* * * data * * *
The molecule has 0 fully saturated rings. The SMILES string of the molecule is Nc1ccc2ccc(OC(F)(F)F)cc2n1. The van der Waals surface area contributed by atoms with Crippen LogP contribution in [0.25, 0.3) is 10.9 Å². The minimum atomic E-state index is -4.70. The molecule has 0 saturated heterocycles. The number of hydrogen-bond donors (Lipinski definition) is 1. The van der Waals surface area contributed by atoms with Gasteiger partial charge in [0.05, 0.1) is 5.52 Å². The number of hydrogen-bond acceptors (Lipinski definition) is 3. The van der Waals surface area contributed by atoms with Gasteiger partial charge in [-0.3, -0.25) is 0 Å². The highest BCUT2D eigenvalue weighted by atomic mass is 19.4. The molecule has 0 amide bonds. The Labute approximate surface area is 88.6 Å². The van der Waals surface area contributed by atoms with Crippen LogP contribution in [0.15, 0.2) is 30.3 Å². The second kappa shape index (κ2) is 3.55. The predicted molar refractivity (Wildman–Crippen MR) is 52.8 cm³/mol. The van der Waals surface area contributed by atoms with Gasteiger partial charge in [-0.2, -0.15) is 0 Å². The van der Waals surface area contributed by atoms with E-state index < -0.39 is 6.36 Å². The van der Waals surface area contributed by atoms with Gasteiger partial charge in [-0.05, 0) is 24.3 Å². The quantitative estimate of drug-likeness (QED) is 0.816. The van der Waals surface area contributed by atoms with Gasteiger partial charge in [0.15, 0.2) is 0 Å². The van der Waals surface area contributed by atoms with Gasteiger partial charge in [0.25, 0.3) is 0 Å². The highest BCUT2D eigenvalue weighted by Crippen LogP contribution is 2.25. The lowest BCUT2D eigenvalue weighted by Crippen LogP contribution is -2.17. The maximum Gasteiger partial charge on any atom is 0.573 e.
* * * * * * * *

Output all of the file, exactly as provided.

The molecule has 0 fully saturated rings. The SMILES string of the molecule is Nc1ccc2ccc(OC(F)(F)F)cc2n1. The van der Waals surface area contributed by atoms with Crippen LogP contribution in [0.25, 0.3) is 10.9 Å². The minimum atomic E-state index is -4.70. The molecule has 0 saturated heterocycles. The number of hydrogen-bond donors (Lipinski definition) is 1. The van der Waals surface area contributed by atoms with Gasteiger partial charge in [0.05, 0.1) is 5.52 Å². The number of hydrogen-bond acceptors (Lipinski definition) is 3. The van der Waals surface area contributed by atoms with Gasteiger partial charge in [-0.3, -0.25) is 0 Å². The highest BCUT2D eigenvalue weighted by atomic mass is 19.4. The molecule has 0 amide bonds. The Labute approximate surface area is 88.6 Å². The van der Waals surface area contributed by atoms with Crippen LogP contribution in [0.15, 0.2) is 30.3 Å². The second kappa shape index (κ2) is 3.55. The predicted molar refractivity (Wildman–Crippen MR) is 52.8 cm³/mol. The van der Waals surface area contributed by atoms with Gasteiger partial charge in [-0.2, -0.15) is 0 Å². The van der Waals surface area contributed by atoms with E-state index < -0.39 is 6.36 Å². The van der Waals surface area contributed by atoms with Gasteiger partial charge in [-0.05, 0) is 24.3 Å². The quantitative estimate of drug-likeness (QED) is 0.816. The van der Waals surface area contributed by atoms with Gasteiger partial charge in [0.15, 0.2) is 0 Å². The van der Waals surface area contributed by atoms with Gasteiger partial charge in [0.25, 0.3) is 0 Å². The highest BCUT2D eigenvalue weighted by Crippen LogP contribution is 2.25. The lowest BCUT2D eigenvalue weighted by Crippen LogP contribution is -2.17. The maximum Gasteiger partial charge on any atom is 0.573 e.